Figure 1. Edward V. Huntington (18741952) (Source: MacTutor History of Mathematics Archive)

Introduction
In 1847, British mathematician George Boole (1815–1864) published a work entitled The Mathematical Analysis of Logic [1]; seven years later he further developed his mathematical approach to logic in An Investigation of the Laws of Thought [2]. Boole’s goal in these works was to extend the boundaries of traditional logic by developing a general method for representing and manipulating logically valid inferences. Towards that end, Boole employed letters to represent classes (or sets) and a system of operational symbols (\(\times,+)\) on these classes defined to represent “the operations of the mind by which reasoning is performed” [2, p. 3]. As described by Augustus De Morgan, whose own work on logic was eclipsed by that of Boole, “Mr. Boole’s generalization of the forms of logic is by far the boldest and most original . . . ” (as quoted in [4, p. 174]).
Figure 2. George Boole (18151864) (Source: MacTutor Archive)

In the years following publication of Laws of Thought, the symbolical algebra introduced by Boole attracted considerable attention from other mathematicians. Alongside various refinements and ex tensions made to this system, mathematics itself underwent significant changes as mathematicians endeavored to make sense of various strange new discoveries — geometries in which Euclid’s Parallel Postulate was violated, algebras in which basic laws like commutativity failed or strange new laws such as Boole’s ‘idempotent law’ \(x^2 = x\) held, ‘transfinite’ number systems involving different sizes of infinity. These discoveries in turn encouraged mathematicians to introduce even greater levels of abstraction in their work, as well as greater formality in their approach to proof.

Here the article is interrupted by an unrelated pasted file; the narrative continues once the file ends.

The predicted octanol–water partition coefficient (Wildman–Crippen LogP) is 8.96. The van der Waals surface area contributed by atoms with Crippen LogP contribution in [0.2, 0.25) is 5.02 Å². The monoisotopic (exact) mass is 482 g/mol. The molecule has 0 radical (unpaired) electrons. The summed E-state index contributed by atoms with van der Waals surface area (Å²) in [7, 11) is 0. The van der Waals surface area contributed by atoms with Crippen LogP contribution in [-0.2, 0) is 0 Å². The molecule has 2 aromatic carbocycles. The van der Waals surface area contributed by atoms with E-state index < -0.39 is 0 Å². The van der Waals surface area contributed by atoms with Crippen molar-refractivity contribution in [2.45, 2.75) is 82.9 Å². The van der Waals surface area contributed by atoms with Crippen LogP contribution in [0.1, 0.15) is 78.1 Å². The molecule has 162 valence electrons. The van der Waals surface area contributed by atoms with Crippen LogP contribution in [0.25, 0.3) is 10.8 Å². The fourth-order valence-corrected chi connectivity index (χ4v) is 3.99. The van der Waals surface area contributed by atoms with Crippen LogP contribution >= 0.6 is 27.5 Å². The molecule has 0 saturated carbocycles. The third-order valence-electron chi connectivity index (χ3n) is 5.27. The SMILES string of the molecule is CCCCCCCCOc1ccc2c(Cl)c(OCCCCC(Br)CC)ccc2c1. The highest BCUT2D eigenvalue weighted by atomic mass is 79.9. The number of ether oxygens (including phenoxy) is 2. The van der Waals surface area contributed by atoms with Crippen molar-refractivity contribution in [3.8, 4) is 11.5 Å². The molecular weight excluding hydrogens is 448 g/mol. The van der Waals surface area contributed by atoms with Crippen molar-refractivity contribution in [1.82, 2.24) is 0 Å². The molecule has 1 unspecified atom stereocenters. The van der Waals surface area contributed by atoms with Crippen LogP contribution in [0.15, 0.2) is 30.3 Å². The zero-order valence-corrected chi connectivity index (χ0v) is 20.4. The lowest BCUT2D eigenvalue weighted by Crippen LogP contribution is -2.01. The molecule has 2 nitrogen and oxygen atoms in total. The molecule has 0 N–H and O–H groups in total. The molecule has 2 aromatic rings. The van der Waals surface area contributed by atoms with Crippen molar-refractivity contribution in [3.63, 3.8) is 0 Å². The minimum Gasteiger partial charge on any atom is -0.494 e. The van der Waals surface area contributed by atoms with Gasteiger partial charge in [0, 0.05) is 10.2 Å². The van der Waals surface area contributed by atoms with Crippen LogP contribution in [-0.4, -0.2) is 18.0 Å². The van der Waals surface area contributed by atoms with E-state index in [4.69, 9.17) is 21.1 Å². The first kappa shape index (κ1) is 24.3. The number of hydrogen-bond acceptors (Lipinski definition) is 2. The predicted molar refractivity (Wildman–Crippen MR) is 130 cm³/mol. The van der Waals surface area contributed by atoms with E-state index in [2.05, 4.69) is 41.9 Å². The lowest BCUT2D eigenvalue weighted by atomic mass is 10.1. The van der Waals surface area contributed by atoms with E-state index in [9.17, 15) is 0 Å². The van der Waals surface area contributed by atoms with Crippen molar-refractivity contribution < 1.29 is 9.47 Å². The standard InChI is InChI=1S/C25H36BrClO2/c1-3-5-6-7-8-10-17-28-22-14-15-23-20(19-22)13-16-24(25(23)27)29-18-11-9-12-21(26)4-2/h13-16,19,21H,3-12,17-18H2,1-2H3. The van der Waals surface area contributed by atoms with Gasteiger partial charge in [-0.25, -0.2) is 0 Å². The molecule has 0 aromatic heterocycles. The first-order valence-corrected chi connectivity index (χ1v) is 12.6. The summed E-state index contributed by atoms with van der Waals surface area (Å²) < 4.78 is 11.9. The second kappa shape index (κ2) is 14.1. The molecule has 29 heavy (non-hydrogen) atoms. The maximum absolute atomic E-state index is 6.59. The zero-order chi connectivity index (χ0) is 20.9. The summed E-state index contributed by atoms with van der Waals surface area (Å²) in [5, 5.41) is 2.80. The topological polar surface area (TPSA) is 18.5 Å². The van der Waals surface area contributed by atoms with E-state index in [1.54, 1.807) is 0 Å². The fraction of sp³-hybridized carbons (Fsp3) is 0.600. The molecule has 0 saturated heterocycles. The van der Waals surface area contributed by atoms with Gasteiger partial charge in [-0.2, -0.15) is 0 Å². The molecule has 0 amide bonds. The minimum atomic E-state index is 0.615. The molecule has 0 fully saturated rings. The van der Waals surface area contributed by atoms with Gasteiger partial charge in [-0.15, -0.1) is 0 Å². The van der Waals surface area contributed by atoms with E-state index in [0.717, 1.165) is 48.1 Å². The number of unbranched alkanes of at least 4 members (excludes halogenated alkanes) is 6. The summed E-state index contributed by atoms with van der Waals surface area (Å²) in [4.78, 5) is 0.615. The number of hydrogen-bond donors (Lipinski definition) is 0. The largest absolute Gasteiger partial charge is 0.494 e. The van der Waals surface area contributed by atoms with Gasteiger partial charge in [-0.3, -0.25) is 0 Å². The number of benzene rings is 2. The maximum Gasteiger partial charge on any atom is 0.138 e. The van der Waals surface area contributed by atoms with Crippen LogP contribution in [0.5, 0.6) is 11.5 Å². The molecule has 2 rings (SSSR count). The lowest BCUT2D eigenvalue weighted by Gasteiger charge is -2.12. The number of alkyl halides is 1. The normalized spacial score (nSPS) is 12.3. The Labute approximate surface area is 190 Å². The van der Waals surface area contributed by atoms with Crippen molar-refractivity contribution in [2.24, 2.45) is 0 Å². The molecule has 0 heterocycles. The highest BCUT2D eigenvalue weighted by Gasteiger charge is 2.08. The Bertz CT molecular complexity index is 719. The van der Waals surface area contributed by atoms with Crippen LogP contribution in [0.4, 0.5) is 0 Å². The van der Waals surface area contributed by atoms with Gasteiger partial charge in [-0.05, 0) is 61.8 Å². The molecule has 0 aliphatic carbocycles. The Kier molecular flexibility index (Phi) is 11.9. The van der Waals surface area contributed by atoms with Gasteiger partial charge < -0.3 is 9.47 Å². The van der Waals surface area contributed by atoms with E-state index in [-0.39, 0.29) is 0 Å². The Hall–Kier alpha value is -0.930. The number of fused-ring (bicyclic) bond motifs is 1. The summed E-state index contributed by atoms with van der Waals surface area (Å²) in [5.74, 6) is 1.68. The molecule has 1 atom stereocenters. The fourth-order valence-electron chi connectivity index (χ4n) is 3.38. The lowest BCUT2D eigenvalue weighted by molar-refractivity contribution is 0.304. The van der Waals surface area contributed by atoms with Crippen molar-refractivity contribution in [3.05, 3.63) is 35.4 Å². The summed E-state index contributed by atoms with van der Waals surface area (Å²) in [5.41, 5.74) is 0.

In line with the general trend towards greater abstraction and formality in mathematics came a loosening of the ties between the algebraic system introduced by Boole and logic as a concrete application of that system. In his 1904 paper, “Sets of Independent Postulates for the Algebra of Logic,” for example, the American postulate theorist Edward V. Huntington (18741952) declared [3, p. 288]:
The algebra of symbolic logic, as developed by Leibniz, Boole, C.S. Peirce, E. Schröder, and others, is described by Whitehead as the only known member of the nonnumerical genus of universal algebra. This algebra, although originally studied merely as a means of handling certain problems in the logic of classes and the logic of propositions, has recently assumed some importance as an independent calculus; it may therefore be not without interest to consider it from a purely mathematical or abstract point of view, and to show how the whole algebra, in its abstract form, may be developed from a selected set of fundamental propositions, or postulates, which shall be independent of each other, and from which all the other propositions of the algebra can be deduced by purely formal processes. In other words, we are to consider the construction of a purely deductive theory, without regard to its possible applications.
Figure 3. Huntington built on the work of George Boole (pictured above) and, left to right, Gottfried Wilhelm Leibniz, Charles Sanders Peirce, and Ernst Schröder, among others. (Source: MacTutor Archive)
Huntington’s 1904 paper fully encapsulated the formal rigor which became a hallmark of twentiethcentury mathematics as mathematicians endeavored to make sense of the strange new wonders of their world. Only later in the twentieth century, as individuals interested in problems outside of mathematics proper gained exposure to boolean algebra and its unique properties through works like that of Huntington, did the algebra of symbolic logic once again find employment as an applied tool.